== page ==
It wants to allow consumers to "establish clear preferences for the advertising they are willing to see" and monitor their responses.
The WFA said it is already looking into the formats, frequencies and volumes of ads that are deemed unacceptable by consumers. It is working with third parties to pull together the data, which will be determined by demographics and geographies.
It follows research from PageFair which found that ad-blocking rose by 90% in 2015, and the majority (93%) comes from Asia-Pacific consumers.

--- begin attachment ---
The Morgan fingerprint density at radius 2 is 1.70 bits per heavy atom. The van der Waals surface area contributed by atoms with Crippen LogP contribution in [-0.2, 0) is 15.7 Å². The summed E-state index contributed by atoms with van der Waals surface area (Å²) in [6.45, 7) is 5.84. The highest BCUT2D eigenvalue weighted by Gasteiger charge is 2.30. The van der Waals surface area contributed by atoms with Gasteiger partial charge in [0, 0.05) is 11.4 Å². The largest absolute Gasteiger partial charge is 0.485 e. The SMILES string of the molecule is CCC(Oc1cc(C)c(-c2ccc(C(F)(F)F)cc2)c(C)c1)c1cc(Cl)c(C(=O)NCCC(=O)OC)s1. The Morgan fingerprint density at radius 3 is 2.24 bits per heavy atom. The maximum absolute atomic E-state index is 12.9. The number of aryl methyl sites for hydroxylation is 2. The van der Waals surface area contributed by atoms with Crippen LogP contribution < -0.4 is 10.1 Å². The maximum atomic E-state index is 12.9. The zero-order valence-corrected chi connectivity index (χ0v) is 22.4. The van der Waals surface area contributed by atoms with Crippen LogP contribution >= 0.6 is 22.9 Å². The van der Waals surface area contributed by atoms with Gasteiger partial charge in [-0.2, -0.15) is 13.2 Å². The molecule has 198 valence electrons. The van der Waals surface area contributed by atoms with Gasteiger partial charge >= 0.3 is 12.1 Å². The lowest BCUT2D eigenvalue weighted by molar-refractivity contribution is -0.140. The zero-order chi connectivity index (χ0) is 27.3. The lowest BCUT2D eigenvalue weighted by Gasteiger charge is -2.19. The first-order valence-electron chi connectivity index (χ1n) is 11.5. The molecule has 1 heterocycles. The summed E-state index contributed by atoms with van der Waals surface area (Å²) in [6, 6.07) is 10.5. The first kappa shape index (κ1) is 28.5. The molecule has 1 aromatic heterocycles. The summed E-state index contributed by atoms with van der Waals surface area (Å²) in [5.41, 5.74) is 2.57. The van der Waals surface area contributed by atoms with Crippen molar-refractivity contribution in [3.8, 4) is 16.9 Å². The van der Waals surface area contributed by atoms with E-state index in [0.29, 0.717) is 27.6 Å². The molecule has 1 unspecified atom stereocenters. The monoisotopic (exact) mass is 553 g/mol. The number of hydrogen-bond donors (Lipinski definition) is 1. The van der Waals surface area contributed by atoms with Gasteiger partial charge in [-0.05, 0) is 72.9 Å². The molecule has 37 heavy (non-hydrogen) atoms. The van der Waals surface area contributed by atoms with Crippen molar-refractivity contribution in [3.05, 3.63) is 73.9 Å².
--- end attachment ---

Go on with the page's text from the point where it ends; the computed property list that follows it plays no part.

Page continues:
It added that 22% of the 1.9 billion people with smartphones around the world have an ad-blocker.
David Wheldon, chief marketing officer at RBS and WFA president, said: "The industry needs to reflect on the rise of ad-blocking. Advertising has always been cultural wallpaper and we have a duty of care to make it as attractive and engaging as possible so that people enjoy it, not want to shut it out."